The group is focused on sustainability and improving the conditions of women and families and has raised almost $50,000 for organizations that support women’s health and safety. Marie also worked for The Olympia Free Clinic for four years, providing care to adults who have no insurance or are underinsured. Additionally, she is active in RESULTS, a citizen’s advocacy group whose mission is to end poverty, and in CIELO, an organization that supports local immigrants. Finally, throughout her career, she has at her own expense taken multiple trips to developing counties—Haiti, Rwanda, Peru, Indian and Keyna— to offer gynecologic care to women who would otherwise not have any.

Malika Lamont, health and safety

Malika is the Opioid Response Program Manager for CHOICE Regional Health Network. She formerly worked as program manager with Evergreen Treatment Services and Thurston County. Malika received her B.A. from Xavier University of Louisiana and Master in Public Administration degree from The Evergreen State College. According to her nominator, “Malika has had to fight everyday of her life for a respected and heard seat at the table….and it’s working.” Throughout her career, she has worked with vulnerable populations to increase their health and improve social conditions. For nineteen years she has worked to address social determinants of health, including but not limited to substance use disorder, mental health issues, poverty, and homelessness.

Malika was a foster parent when she began as a licensed family care coordinator and adolescent counselor for Pierce County Alliance and Catholic Community Services in Tacoma. The Washington Initiative recruited her to work as a personal agent for people with developmental disabilities in Supported Employment, and she started her own consulting business to improve education for youth with disabilities. In 2005, Malika moved to Thurston County Public Health and Social Services to implement HIV testing interventions in Family Planning Settings as a result of an HIV outbreak.

After the sudden illness of a co-worker she also took over the Syringe Exchange Program and HIV counseling and testing. She was at the helm during what is described as one of the worst heroin epidemics in the region. She transformed the program into an exchange that served six counties and led to increased access to SUD treatment and decreased disease incidence. She was the catalyst, author and person to implement the Naloxone Policy and Distribution Program at Thurston County.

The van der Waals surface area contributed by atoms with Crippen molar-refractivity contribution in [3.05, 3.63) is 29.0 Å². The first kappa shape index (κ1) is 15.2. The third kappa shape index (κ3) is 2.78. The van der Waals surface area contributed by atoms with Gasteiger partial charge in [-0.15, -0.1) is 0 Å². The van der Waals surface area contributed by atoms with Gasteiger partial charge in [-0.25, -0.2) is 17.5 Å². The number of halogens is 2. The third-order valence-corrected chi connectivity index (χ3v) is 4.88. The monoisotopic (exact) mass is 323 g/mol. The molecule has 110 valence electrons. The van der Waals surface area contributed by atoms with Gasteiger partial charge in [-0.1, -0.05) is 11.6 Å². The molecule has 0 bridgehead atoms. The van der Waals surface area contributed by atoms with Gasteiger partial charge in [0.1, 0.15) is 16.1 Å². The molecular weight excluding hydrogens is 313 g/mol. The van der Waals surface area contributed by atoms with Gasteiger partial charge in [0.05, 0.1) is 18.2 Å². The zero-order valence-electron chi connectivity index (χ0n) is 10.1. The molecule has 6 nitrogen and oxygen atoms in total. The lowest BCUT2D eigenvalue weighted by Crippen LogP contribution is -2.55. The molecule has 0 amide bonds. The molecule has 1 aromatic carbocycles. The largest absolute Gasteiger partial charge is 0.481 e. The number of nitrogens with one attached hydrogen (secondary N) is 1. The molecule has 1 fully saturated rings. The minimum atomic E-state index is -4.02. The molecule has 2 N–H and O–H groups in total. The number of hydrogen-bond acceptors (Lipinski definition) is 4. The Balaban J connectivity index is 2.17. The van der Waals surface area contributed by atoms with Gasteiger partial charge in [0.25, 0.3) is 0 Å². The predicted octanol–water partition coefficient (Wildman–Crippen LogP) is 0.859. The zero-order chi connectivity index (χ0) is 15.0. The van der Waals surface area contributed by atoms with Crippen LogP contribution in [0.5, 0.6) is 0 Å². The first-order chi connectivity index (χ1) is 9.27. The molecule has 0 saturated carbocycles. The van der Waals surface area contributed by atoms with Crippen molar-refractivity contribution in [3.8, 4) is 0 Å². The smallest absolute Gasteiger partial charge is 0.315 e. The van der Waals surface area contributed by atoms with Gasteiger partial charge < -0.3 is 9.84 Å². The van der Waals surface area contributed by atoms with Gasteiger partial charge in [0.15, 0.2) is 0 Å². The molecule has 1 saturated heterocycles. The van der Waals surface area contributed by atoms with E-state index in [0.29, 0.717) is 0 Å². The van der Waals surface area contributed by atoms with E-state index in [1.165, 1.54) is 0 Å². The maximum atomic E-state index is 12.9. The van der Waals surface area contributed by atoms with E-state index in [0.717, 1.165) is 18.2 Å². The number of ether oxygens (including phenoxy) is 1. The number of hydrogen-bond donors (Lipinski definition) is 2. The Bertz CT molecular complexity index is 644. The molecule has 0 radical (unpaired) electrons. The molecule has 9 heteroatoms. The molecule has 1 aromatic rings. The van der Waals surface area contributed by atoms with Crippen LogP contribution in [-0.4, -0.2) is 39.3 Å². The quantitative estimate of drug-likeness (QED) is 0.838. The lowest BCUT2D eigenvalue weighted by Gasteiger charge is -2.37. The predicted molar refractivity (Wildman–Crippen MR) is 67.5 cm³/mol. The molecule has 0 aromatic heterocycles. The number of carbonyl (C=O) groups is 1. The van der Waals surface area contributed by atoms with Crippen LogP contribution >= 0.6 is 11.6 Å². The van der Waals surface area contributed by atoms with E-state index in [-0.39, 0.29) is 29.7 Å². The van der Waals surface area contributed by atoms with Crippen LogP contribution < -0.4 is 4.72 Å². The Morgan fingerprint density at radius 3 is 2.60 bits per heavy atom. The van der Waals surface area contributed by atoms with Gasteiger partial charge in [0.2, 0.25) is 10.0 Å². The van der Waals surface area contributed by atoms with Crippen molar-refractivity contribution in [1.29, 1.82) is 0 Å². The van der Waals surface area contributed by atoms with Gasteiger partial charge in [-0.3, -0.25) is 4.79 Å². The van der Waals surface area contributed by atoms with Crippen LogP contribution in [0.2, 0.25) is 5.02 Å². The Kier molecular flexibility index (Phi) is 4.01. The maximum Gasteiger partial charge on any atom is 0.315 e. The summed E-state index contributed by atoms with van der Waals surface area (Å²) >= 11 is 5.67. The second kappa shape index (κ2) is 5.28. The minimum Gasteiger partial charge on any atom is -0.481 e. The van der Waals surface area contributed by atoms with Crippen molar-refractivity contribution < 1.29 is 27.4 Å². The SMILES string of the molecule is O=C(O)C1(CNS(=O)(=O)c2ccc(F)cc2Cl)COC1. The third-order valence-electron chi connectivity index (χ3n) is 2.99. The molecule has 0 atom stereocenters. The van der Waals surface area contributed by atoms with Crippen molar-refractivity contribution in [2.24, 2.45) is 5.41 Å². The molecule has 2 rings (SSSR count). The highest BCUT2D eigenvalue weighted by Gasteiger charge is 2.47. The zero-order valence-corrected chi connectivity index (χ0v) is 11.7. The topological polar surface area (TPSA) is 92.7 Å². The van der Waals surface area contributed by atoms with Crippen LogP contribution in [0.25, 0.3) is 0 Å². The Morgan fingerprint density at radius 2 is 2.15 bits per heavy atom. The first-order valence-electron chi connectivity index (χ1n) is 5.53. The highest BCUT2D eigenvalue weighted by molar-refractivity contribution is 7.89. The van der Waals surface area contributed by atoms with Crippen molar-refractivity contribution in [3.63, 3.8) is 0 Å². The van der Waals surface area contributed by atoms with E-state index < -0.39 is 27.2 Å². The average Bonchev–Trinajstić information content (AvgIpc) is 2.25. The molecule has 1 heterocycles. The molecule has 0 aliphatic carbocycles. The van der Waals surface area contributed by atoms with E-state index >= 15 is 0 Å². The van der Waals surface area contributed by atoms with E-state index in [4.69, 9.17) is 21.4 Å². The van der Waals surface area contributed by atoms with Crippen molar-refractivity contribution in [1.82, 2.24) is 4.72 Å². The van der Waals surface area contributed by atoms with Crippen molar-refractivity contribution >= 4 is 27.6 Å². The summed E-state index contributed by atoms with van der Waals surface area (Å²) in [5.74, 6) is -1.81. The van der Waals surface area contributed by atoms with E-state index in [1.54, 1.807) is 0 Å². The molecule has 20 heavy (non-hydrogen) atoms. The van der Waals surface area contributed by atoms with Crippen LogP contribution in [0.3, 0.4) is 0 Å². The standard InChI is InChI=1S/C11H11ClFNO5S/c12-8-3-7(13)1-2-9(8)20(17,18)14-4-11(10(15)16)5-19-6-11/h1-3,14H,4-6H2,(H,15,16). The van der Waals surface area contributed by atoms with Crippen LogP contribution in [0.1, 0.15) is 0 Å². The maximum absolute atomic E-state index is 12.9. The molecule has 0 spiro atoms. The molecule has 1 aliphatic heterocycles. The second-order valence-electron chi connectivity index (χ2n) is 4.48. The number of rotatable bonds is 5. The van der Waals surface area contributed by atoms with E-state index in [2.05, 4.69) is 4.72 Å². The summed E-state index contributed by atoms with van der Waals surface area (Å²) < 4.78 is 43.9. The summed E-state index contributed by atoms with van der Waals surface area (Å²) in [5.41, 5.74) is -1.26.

Malika helped start the Olympia Free Clinic, is a board member at Behavioral Health Resources, co-chair of the Thurston County Safety Net Council, a Steering Committee Member for the Thurston County Asset Building Coalition, a St. Martin’s RN to BSN Advisory Board Member and Preceptor. She is a founding member of the Washington Association of Syringe Service Programs and Full Circle United and is involved in other movements for social good. She enjoys spending time with her family, friends, and animals. She loves to cook for people and to go camping.

Merrill Angela Williams, racial justice and civic leadership

Merrill is a fierce advocate for social justice. Her true superpower is her genuine love for community, her warmth, her bold intellect, and her commitment to truly radical inclusion. She is involved in multiple community organizations, from Full Circle United to Black Lives Matter. Merrill was a member of the advisory committee for the YWCA Olympia’s Racial Justice Summit. She has advocated for communities of color, for the LGBTQ community, for SafePlace and other organizations supporting survivors of domestic violence, and for the #NoDAPL movement. She raised a son and became a grandma, and then started community college in her 50’s, graduating from South Puget Sound Community College and The Evergreen State College. She became a student leader and activist as well as an intern for Senator Bob Hasegawa during the 2017 legislative session.

Merrill survived an abusive relationship, drug addiction and homelessness. She has chosen to share her story of recovery in many spaces in order to give hope to other women in abusive relationships or struggling with addiction. She has worked in a homeless shelter where she supported many people whose live mirrored her own when she was struggling to get back on her feet. She has mentored countless students in her journey through college, talking to them about how they might use their strengths and experiences to persist through even the most challenging moments.

The Women of Achievement Celebration honoring Blackhorn, Cushman, Johantgen, Lamont and Williams will take place on Friday, November 10th at the Washington Center for the Performing Arts. Doors will open at 6pm. Presenting Sponsor Titus Will will present the honors, with WSECU as Sustaining Sponsor and Olympia Federal Savings serving as Supporting Sponsor.

Tickets are $45 general, $35 for seniors/military and $25 for youth. A limited number of VIP tickets are available for $125 per person and include a catered pre-event reception at 5:30, a meet & greet with our special guest speaker, our honorees, and music with the Lizzy & Tarik Duo. All proceeds benefit YWCA Olympia. Ticket purchasing information is available online at, under
2017 Women of Achievement tab.

For more information, contact Cherie Reeves Sperr at